This is perhaps a dumb statement to make as someone who has watched Boston College basketball throughout the darkness of the last five years or so, but they cannot finish games.
Yes, they are physically present on the court when the game is over. To clear up any ambiguity in the minds of the more densely-headed amongst us, “finishing” a basketball game means performing at an adequate level in the final moments. Not that Boston College basketball knows what that takes, because it is rare for them to do it.
This season — hell, this month — there are examples. Boston College technically finished in the Harvard game when it got to overtime, but they were lucky to win in regulation despite having held double-digit leads on several occasions. The Pittsburgh game, blowing a 10-point lead with about three minutes to go, was a disaster. Boston College faded badly in the USC game, and then countless games in the previous three years under Steve Donahue.
Obviously, Boston College has finished well in some games, because they have eight wins, but look at Virginia, today’s opponent. Closing out games is not a problem for a 16-0 basketball team. Aside from being talented, what does Virginia have that we on the Heights do not?
Two things, namely good defense and acclimation towards winning. With regards to the first, the Cavaliers have the best defense in the nation, and even if their shooting fails at the end of the game, they have a rock-solid defensive game on which to fall back and protect a lead. Jim Christian is trying to coach it, but it’s just not happening with this group.
As for the latter, Tony Bennett has had the Hoos winning for a while now, predating this season. Winning is not some mysterious and distant abstract for the Cavaliers: they do it all the time and they expect to do it. Boston College averaged 21 losses a season in Donahue’s final three year.
It can be a snowball effect for this team, as we have seen in the past. The more they fold it up late and lose, the more of an expectation it becomes. Christian inherited a Boston College basketball program with a losing mentality and that is hard to overcome.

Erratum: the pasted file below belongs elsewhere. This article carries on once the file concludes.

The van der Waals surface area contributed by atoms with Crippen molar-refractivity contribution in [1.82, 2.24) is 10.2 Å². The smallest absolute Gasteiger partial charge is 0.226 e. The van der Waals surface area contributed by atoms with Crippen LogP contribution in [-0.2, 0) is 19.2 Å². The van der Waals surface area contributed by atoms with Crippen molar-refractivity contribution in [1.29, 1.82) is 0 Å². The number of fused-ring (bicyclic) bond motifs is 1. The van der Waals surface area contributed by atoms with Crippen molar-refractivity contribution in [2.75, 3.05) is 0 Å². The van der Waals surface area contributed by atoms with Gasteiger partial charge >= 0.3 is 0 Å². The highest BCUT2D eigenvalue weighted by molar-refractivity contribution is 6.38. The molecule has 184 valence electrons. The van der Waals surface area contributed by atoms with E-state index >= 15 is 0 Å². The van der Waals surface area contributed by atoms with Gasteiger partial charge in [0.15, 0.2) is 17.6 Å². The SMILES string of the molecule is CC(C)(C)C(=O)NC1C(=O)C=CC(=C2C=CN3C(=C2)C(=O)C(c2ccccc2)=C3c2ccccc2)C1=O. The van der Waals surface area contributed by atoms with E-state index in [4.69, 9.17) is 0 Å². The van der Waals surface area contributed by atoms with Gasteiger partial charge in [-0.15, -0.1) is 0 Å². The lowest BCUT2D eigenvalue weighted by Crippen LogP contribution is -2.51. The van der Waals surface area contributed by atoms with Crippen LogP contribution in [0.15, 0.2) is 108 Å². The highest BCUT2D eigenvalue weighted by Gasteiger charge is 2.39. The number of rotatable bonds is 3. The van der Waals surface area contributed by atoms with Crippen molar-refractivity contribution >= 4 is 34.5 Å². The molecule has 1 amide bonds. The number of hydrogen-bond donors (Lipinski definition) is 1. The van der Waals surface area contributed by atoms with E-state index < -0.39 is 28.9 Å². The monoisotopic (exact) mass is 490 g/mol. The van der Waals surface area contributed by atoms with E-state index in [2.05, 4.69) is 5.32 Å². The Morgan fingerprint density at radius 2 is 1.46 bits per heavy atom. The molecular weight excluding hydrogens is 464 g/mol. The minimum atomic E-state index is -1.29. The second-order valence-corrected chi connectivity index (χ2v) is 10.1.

Yesterday, the Boston Globe published a piece about the Eagles figuring out how to close. Quoth the coach on finishing:
"“. . . For us, sometimes, it’s just fundamental things. Be strong with the ball. Value it in the backcourt. Execute the press-break. Some of it we’ve had to learn because so many guys are playing so many minutes and are dead tired, so they’re going to have to execute under ridiculous fatigue that other teams don’t. That’s just the hand we’ve been dealt.”Boston College men’s basketball seeks finishing touch in ACC play (Boston Globe, Michael Vega)"
Boston College Eagles
I mean, okay. Christian stresses the importance of defense and fundamentals but also (earlier) pointed the finger at the offense not making their shots. They are tired at the end of games, sure, but this is not something that has changed. They’re not deep, they’re not conditioned enough, they may or may not be confident, and they often don’t make the offensive or defensive plays they need to make at the end of games.
After three and a half years with this particular group of players, it is probably not going to fix itself. This is not to say there is a lack of trying, but trying and doing are separate issues. As stated here in the past, the best solution is a roster overhaul combined with teaching players the right ways to do things, which will take time. Other issues like depth are likewise crucial.
But maybe there will be a lull in that consistent element of Boston College basketball game today.